The consultation has closed and we now await the Government’s response to our feedback about the proposed changes to the EYFS and the Early Learning Goals. Do you remember we were not keen on a change to the EYFS and wondered as to its subtle purpose?
Did you read the report completed by Professors Christine Pascal, Tony Bertram and Liz Rouse from Crec on behalf of the sector? Do you remember that they found there was NO need to make any BIG changes to the EYFS. Read the full report Getting it Right for the Early Years Foundation Stage; a Review of the Evidence.
Maybe, the Government will accept the areas for improvement and reject the changes they have suggested? No one wants children from poor and disadvantaged communities to continue to under achieve so we need some modifications to Communication and Language and Characteristics of Effective Teaching and Learning. That is not the same as removing the goals of understanding from Language and Literacy goals and adding writing when we know that children should have a confident grasp of oral language and communication before being encouraged to write. The recommendation is that we place more focus on the broader concept of Early Years Mathematics which include space, shape and measures through lots of practice including real life and world contexts. It’s not just about number. The same recommendation was made for the use of expressive arts as one of the great routes to creativity and problem-solving (oh and shock horror; fun!)
They recommended that we pay more attention to how we support children’s personal social and emotional development and positive learning habits to help children identify their own learning approaches and therefore secure more effective learning. But cautioned against the simplistic introduction of self regulation goal which fails to reflect its complexity. Self-regulation is a much-misunderstood concept and one of the LEYF nurseries is involved in a piece of research with Professor David Whitebread from PEDAL based at the University of Cambridge. He noted that its often limited to “being able to control yourself”. This is a worry for children led and inspected by the ignorant.
The most important underpinning reminder is that we have clear understanding of pedagogy and what we mean by teaching so we lead the children to learn in an informed and relevant way. This is the very reason I changed my staff role titles to Teacher; so that we understand there are many ways to support learning and the science of play is central.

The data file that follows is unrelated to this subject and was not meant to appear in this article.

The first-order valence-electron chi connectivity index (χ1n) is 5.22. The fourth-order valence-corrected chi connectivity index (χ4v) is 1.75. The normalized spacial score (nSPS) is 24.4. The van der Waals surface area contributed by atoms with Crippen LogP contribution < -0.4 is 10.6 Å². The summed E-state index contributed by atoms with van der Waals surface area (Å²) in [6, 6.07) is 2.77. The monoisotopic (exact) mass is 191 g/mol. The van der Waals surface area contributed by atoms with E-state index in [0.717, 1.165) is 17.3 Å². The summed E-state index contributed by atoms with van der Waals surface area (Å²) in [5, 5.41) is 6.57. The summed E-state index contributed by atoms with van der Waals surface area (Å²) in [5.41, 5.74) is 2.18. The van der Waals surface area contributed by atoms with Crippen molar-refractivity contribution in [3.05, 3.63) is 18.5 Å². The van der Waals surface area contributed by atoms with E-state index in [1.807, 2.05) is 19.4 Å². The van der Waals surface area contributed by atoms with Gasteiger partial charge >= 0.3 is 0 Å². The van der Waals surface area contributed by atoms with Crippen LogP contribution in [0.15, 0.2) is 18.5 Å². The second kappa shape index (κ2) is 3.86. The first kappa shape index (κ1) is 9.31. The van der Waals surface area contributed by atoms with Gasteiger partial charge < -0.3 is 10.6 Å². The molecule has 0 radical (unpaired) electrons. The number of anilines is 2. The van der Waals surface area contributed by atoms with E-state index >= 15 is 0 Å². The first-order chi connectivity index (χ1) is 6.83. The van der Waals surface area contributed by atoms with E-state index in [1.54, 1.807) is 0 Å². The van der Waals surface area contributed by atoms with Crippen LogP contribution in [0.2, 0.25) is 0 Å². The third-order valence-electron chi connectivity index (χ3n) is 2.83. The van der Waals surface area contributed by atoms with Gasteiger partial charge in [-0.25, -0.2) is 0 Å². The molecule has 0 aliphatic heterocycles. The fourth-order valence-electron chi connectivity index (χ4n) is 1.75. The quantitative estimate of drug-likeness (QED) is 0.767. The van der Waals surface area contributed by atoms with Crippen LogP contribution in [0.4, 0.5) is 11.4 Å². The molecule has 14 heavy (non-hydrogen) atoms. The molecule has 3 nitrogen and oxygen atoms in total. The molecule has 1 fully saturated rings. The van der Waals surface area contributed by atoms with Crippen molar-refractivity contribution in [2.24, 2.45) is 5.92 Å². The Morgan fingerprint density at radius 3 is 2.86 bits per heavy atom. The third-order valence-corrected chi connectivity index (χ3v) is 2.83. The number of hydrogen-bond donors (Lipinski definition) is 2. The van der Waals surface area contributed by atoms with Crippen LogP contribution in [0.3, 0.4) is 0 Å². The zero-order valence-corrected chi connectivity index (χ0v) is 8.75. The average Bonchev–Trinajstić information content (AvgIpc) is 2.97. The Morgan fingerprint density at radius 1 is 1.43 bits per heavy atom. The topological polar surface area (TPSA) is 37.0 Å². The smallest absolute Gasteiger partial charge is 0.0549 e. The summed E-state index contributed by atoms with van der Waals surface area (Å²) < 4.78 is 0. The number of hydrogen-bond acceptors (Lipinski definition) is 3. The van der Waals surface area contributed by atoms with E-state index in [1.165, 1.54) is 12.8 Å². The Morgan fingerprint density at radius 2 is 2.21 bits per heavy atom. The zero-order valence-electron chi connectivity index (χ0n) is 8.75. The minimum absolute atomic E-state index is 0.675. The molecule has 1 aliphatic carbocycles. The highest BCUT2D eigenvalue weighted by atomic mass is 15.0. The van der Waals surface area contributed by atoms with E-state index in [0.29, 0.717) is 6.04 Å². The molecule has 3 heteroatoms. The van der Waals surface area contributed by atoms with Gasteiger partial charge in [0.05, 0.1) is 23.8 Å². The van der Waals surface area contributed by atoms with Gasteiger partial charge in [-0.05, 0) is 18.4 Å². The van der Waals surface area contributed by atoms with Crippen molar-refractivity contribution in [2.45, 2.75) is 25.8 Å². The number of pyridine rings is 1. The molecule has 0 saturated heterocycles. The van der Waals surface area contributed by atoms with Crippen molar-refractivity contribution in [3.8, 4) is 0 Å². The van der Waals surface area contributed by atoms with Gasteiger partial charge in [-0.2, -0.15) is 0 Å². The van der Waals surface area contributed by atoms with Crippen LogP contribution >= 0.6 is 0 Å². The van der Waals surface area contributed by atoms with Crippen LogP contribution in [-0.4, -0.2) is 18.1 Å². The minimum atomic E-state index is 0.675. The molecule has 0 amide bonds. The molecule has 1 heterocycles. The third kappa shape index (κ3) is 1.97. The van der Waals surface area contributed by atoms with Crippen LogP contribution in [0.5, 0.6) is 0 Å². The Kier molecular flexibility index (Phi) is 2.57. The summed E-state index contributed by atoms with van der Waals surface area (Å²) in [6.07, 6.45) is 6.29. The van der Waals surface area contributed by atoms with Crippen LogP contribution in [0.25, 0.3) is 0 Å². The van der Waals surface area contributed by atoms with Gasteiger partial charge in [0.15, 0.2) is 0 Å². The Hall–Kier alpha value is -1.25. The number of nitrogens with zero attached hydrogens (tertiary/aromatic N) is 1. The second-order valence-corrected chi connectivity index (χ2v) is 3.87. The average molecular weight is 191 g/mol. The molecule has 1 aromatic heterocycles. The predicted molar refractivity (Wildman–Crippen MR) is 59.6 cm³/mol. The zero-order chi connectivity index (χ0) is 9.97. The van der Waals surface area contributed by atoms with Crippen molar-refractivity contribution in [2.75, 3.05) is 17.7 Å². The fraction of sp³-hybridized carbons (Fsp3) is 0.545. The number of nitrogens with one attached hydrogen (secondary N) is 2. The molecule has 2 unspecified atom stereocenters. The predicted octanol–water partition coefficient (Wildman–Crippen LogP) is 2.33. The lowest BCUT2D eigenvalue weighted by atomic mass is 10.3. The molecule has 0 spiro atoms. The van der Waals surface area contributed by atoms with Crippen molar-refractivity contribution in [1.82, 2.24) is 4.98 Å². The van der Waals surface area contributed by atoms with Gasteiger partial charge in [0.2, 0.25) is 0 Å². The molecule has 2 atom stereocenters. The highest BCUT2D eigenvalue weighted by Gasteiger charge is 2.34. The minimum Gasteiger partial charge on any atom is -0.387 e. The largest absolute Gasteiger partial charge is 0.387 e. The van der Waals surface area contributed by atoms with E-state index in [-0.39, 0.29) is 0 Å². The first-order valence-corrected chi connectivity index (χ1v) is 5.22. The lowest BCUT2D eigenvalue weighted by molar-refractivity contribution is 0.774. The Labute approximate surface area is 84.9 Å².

Julian Grenier’s blog describing the skills of the teacher as that of an actor able to play so many roles to respond to the child’s needs, their development challenges, the available resources and learning environment. Just as we know at LEYF, they advocate that children who start from a disadvantage need more time to practice, extend and consolidate learning.
One interesting response to the survey which was captured by Nursery World, is that the EYFS was not the reason staff are leaving, they are leaving because of “paperwork overload”. The respondents to the survey were clear that the excessive recording was the interpretation of Ofsted requirements to evidence children’s progress. This should resolve itself now that Ofsted has seen the light and rejected the managerialist approach they inflicted in the first place. Let’s abandon the pressure to do an “observation” rather than building the ability to note and scaffold a child’s interest and their disposition of learning with teaching opportunities. Its not just about the three Rs but weaving social competence with cognitive development that builds all the core skills for learning such as memory, concentration, attention and metacognition. Remember and display the Ofsted definition of teaching. Make it your mantra:
Call me a cynic but I am not overly hopeful we will be heard. So, we need to be coherent and clear as to how we respond to the changes that are more likely to reflect the personal ideology of Government ministers rather than considered independent evidence. Whatever happens we must not end up being complicit in pushing small children through a results-driven sausage machine. Speed and targets are not the mark of success for children. They make them unhappy and then they fail. Read the OECD report which notes the unhappiness levels of British children.